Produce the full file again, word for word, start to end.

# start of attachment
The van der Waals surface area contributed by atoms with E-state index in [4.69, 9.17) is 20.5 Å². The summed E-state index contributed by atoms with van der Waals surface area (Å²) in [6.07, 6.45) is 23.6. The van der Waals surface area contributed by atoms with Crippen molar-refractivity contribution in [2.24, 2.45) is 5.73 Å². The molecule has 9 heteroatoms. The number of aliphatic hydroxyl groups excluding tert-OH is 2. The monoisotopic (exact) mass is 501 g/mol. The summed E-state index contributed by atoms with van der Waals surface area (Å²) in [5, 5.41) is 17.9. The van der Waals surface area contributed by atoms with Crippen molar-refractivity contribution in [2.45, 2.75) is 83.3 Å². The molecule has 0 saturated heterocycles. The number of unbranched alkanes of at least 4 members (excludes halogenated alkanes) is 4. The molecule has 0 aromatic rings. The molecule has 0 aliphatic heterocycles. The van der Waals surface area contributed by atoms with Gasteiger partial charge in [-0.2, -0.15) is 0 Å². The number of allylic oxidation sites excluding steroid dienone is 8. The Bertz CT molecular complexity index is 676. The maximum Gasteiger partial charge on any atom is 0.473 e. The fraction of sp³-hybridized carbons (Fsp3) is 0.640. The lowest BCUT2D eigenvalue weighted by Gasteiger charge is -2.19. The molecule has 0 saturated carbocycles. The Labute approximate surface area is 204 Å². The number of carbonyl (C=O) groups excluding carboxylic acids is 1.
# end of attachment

The van der Waals surface area contributed by atoms with E-state index in [4.69, 9.17) is 20.5 Å². The summed E-state index contributed by atoms with van der Waals surface area (Å²) in [6.07, 6.45) is 23.6. The van der Waals surface area contributed by atoms with Crippen molar-refractivity contribution in [2.24, 2.45) is 5.73 Å². The molecule has 9 heteroatoms. The number of aliphatic hydroxyl groups excluding tert-OH is 2. The monoisotopic (exact) mass is 501 g/mol. The summed E-state index contributed by atoms with van der Waals surface area (Å²) in [5, 5.41) is 17.9. The van der Waals surface area contributed by atoms with Crippen molar-refractivity contribution in [2.45, 2.75) is 83.3 Å². The molecule has 0 saturated heterocycles. The number of unbranched alkanes of at least 4 members (excludes halogenated alkanes) is 4. The molecule has 0 aromatic rings. The molecule has 0 aliphatic heterocycles. The van der Waals surface area contributed by atoms with Gasteiger partial charge in [-0.2, -0.15) is 0 Å². The number of allylic oxidation sites excluding steroid dienone is 8. The Bertz CT molecular complexity index is 676. The maximum Gasteiger partial charge on any atom is 0.473 e. The fraction of sp³-hybridized carbons (Fsp3) is 0.640. The lowest BCUT2D eigenvalue weighted by Gasteiger charge is -2.19. The molecule has 0 saturated carbocycles. The Labute approximate surface area is 204 Å². The number of carbonyl (C=O) groups excluding carboxylic acids is 1.